Buycott was the next app I found, and was probably the most innovative of all. It allows you to register to campaigns you’d like to be involved in, then using your phone camera you scan bar codes on products and it tells you whether the product is in breach of your boycott campaign. While this app is fantastic with regards to availability of information and creativity, it is mostly crowd created and therefore there is a serious reliability question. If it could become properly regulated and checked, then it could be one of the most useful activist apps out there.
ActOn was one of the better apps that I found. You register an account, choose which social issues you care about, and then you get a tailored homepage with articles, calls to actions and local news around your issues. It was also the most engaging and aesthetically pleasing apps, which may be an important factor for getting mass population to actually use it.
And that’s it. Well, there were some small time apps such as Standing where you turn on your location services and stand somewhere for a few seconds and name your cause – but these were so pointless I didn’t think it beneficial to waste time reviewing them.
What is positive is that organisations like Amnesty and the campaign behind the Global Goals have taken the first step by creating apps. However I believe there to be a universe full of ideas, creativity and dynamic that is yet to be utilised when it comes to apptivism.
For example the Global Goals app could have a function that makes profile photo ‘stickers’ for each goal. It could use its geographical technology to create a localized notice board of actions taking place to let people know when and where to get involved. It could even have a forum of campaigners for each specific goal.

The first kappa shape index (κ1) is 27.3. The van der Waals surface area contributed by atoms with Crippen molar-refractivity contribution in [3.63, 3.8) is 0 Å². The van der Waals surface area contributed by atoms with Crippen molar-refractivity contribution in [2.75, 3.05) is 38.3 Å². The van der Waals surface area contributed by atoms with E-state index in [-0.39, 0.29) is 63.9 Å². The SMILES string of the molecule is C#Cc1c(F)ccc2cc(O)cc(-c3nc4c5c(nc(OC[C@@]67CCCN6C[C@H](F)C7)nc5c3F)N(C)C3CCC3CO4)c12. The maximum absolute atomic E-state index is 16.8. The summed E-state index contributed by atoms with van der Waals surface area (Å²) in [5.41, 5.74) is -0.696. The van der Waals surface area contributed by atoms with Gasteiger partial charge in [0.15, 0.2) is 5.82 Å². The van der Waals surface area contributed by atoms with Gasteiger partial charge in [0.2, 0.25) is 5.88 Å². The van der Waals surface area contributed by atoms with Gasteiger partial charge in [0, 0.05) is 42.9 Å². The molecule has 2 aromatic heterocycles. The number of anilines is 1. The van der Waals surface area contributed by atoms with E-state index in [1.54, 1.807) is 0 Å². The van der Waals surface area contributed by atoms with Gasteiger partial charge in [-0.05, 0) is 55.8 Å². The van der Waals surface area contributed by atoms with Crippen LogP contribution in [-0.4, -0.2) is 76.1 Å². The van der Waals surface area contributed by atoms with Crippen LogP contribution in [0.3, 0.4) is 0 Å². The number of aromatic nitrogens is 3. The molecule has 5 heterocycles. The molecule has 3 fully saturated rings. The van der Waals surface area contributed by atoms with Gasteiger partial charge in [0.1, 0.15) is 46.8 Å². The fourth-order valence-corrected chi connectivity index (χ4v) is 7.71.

The possibilities are endless, the technology is there, and we as activists have an opportunity now to bring creative campaigns and call to actions to the smartphones of people around the world.
What in the World? series resumes on RTE in December26th November 2015 •
The What in the Word? series is back on RTE next week, thanks to the folks at KMF Productions. Get watching!
Have you heard about World Prematurity Day? You have now.23rd November 2015 •
On the 23rd of April this year, I gave birth to my first child, a healthy little boy who arrived 4 days later than expected. By accident of my own birth, I was born in a country where I was afforded the best medical assistance that was available to me during the particularly difficult delivery of my son. (more…)
Rugby to the Rescue?5th November 2015 •
‘Meanwhile in other parts of the world, events continue…’; cue solemn-faced rugby player reminding us that while the World Cup goes on millions remain hungry and requesting viewers to contribute £5.00 to tackle the issue. (more…)
11 million lies… how VW cheated ‘clean diesel’ emissions tests and almost got away with it22nd October 2015 •
Ah yes, this blog fell (unfortunately) onto my lap.
Growing up as a child we had a Jetta, a Golf, a Polo and of course a Beetle. These cars were among the most reliable vehicles on the road. ‘They last forever,’ is what the most serious mechanic would chant.
I have dreamt of owning my own Type 2 camper van one day. They say that visualisations are the key to manifestation (in the popularly Mindfulness lingo), so I have die cast replicas, tea towels with camper van prints (I really do), mugs, pens, pencils, even my mouse pad is filled with them. Yep, I’m (was?) a huge Volkswagen fan.
Wickedpedia14th October 2015 •
Now at the tender age of just 14 years, beloved by students and ‘instant experts’, intensely disliked by many teachers and examiners; refuge of lazy journalists – one of the world’s top 10 internet sites and, without doubt its most popular general reference source (one of the top 20 websites in 95% of the world) – you guessed it: Wikipedia.
In the digital world, its influence is pervasive and, it would appear relentless. It is routinely many people’s first port of call in researching an issue and, unfortunately, all too often their last port of call. But what worldview does Wikipedia represent and what are some of the implications of that view? And what does it have to do with development education? (more…)